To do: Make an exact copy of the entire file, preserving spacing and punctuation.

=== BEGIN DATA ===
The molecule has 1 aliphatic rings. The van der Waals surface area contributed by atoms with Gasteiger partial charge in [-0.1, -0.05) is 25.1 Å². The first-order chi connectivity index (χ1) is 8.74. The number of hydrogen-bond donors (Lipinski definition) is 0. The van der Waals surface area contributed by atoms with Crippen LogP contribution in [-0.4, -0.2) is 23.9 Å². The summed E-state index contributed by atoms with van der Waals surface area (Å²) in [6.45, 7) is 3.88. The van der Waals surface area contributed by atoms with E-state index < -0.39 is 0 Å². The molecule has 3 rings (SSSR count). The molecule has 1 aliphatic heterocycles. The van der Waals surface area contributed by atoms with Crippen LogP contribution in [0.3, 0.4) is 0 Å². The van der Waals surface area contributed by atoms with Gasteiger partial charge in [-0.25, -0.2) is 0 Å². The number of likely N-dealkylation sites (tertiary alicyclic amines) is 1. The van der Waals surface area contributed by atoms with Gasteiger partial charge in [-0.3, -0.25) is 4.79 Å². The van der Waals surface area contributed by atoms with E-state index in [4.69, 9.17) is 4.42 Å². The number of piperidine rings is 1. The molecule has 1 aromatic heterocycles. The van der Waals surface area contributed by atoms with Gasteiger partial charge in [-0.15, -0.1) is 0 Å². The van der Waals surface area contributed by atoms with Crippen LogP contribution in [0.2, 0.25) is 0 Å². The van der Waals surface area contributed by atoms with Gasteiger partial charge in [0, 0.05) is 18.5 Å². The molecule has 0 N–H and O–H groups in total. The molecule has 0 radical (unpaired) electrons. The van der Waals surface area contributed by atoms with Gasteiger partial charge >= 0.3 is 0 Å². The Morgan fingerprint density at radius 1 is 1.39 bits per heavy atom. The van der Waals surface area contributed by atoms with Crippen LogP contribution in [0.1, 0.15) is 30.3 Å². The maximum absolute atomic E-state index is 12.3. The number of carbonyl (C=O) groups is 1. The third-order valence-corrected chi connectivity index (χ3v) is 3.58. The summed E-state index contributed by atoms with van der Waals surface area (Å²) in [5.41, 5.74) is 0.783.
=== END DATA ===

The molecule has 1 aliphatic rings. The van der Waals surface area contributed by atoms with Gasteiger partial charge in [-0.1, -0.05) is 25.1 Å². The first-order chi connectivity index (χ1) is 8.74. The number of hydrogen-bond donors (Lipinski definition) is 0. The van der Waals surface area contributed by atoms with Crippen LogP contribution in [-0.4, -0.2) is 23.9 Å². The summed E-state index contributed by atoms with van der Waals surface area (Å²) in [6.45, 7) is 3.88. The van der Waals surface area contributed by atoms with E-state index < -0.39 is 0 Å². The molecule has 3 rings (SSSR count). The molecule has 1 aliphatic heterocycles. The van der Waals surface area contributed by atoms with Crippen LogP contribution in [0.3, 0.4) is 0 Å². The van der Waals surface area contributed by atoms with Gasteiger partial charge in [-0.25, -0.2) is 0 Å². The number of likely N-dealkylation sites (tertiary alicyclic amines) is 1. The van der Waals surface area contributed by atoms with Gasteiger partial charge in [-0.3, -0.25) is 4.79 Å². The van der Waals surface area contributed by atoms with E-state index in [4.69, 9.17) is 4.42 Å². The number of piperidine rings is 1. The molecule has 1 aromatic heterocycles. The van der Waals surface area contributed by atoms with Gasteiger partial charge in [-0.15, -0.1) is 0 Å². The van der Waals surface area contributed by atoms with Crippen LogP contribution in [0.2, 0.25) is 0 Å². The van der Waals surface area contributed by atoms with Gasteiger partial charge in [0, 0.05) is 18.5 Å². The molecule has 0 N–H and O–H groups in total. The molecule has 0 radical (unpaired) electrons. The van der Waals surface area contributed by atoms with Gasteiger partial charge >= 0.3 is 0 Å². The Morgan fingerprint density at radius 1 is 1.39 bits per heavy atom. The van der Waals surface area contributed by atoms with Crippen LogP contribution in [0.1, 0.15) is 30.3 Å². The maximum absolute atomic E-state index is 12.3. The number of carbonyl (C=O) groups is 1. The third-order valence-corrected chi connectivity index (χ3v) is 3.58. The summed E-state index contributed by atoms with van der Waals surface area (Å²) in [5.41, 5.74) is 0.783.